The D.dress app, on the other hand, is very high-concept but falls short on the execution. The project is centered around the app software, in which the user draws a dress that the program will then make through a process of 3D modeling, laser cutting, and triangulation. The result is… well, it’s not pretty. As cool as the idea of being able to sketch out your own Little Black Dress is, the end results look angular, frumpy, and uninteresting; one of my friends compared them unfavorably to crumpled sleeping bags or bad quilting. I understand the draw behind the creation of a system such as this, but I ultimately fear that the technology just isn’t yet at a point where dress sketches can be automatically translated into real garments without some severe hits to quality.

So, more than half a year after my admission of ambivalence over the state of crowdsourced fashion, nothing has really changed. In the space of a single studio’s website, we have examples of the wonderful and imaginative designs that I dreamed could come out of crowd creation, and we also have the “tries to hit too many targets” approach that ends up missing the majority of them. At any rate, we’ll never get anywhere by not pushing boundaries, and sometimes you need to crowdsource just to see what you’ll come up with. I applaud the efforts of Continuum Fashion, and I can’t wait to see how they further the future of garment fabrication.

I’m Not Sure How To Feel About Crowdsourced Fashion

21 Aug

ModCloth.com

Online clothing retailer ModCloth recently rolled out their Retro Honor Roll Collection, inspired by creations submitted by their community and supported by designs from the ModCloth co-founder. In terms of how I view crowdsourcing, I’m at a bit of an impasse in reacting to this development. Is fashion the sort of thing that can, or should, be crowdsourced?

The Argument in Favor

We’ve seen the success of crowdsourced clothing with our own eyes. I’m sure many of you are already familiar with Threadless, the community-inspired t-shirt outlet that some might say led the initial charge in crowdsourced fashion designs. In Threadless, we find a company that has leveraged an excellent community and a winning business model to make oodles (non-scientific term) of cash and some really exceptionally popular shirts. Additionally, their service often gives a leg-up to amateur designers, who may find stardom after their design gets approved.

ModCloth’s campaign also turned out very successful, with as much as 40% of the articles in stock selling out in the first day alone. Looking at the designs, one can’t help but offer a nod of approval; they don’t look like they were made by a committee of amateurs, but instead like any other professionally designed piece of apparel. In these examples, we see that crowdsourced clothing doesn’t have to be a disaster.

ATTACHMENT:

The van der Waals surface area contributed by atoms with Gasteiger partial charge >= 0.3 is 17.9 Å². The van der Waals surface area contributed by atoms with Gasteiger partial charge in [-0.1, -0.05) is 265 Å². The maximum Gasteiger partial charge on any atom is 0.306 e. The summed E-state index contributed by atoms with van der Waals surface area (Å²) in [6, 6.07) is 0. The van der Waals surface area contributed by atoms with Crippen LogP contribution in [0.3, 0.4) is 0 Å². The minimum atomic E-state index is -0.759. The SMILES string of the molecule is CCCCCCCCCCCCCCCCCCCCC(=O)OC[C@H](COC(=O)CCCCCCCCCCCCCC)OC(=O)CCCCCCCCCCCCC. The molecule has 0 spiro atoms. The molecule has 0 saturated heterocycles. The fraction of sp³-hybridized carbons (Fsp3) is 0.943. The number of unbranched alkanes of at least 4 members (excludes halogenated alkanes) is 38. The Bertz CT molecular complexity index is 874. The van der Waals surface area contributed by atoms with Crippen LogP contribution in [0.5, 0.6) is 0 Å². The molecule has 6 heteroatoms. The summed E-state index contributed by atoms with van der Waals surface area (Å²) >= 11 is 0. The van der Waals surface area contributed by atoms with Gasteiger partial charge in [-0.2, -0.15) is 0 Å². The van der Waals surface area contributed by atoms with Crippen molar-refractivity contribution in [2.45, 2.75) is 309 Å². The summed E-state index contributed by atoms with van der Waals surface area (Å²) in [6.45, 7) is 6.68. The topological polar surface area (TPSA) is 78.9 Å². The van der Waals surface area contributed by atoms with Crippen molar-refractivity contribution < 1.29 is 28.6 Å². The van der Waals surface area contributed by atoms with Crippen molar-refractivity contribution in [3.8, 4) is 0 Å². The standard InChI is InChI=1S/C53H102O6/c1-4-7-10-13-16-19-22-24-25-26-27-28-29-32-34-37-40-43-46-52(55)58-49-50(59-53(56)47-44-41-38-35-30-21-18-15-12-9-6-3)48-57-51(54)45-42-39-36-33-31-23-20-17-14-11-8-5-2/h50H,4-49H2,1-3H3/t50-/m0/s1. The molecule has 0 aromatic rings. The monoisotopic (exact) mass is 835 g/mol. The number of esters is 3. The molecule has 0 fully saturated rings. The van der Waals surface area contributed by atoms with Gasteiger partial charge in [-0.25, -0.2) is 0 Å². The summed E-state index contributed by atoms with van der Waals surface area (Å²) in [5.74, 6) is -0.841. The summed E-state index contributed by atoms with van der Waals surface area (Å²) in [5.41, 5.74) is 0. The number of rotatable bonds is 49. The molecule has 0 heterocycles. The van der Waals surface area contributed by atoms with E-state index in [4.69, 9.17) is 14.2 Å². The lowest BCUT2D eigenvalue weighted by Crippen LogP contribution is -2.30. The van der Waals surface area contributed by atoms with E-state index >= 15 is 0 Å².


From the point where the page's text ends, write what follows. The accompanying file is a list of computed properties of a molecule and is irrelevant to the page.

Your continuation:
On the Other Hand…

Is this what you want?!

When I laid out what makes some crowdsourcing efforts successful, I made it a point to state that some industries are doomed from the start if they try to crowdsource because their areas of interest are too broad. Fashion dangerously straddles this line; not everyone is a fashionista, but the majority of people wear clothes and have some sort of opinion on them. In terms of crowdsourcing, this is a dangerous mix, since the design experts are the minority and the clothes-wearers are (for the most part) ignorant of what makes up “good fashion”. Make your contest too public, and you get swarms of people who think it would be a really great idea to have a plaid-and-polka-dot suit. Make it too private, and it may as well not exist.

Granted, this conundrum is not limited to the world of fashion, but it’s a little more tangible since (as I mentioned) the wearing of clothes is one thing that binds many of us together. Not only is it ubiquitous, but important; a large-scale shift in fashion can very well define an era. When something like this deeply affects everyone involved, crowdsourcing it could make people nervous. Think about it this way; would you want people crowdsourcing the quality of the air you breathe? The question of “what if they’re wrong?” looms large, and even a small chance of failure is enough to send many people in the opposite direction.

The Battle For Chic

Regardless of my feelings on the subject, crowdsourced fashion is here to stay. As with practically any other effort that asks for help from a crowd, said crowd is the main determinant of the campaign’s success. If you’re the type of person who’s fashion-minded, the best possible thing for you to do would be to sign up for as many of these sites as possible and lend them your good taste.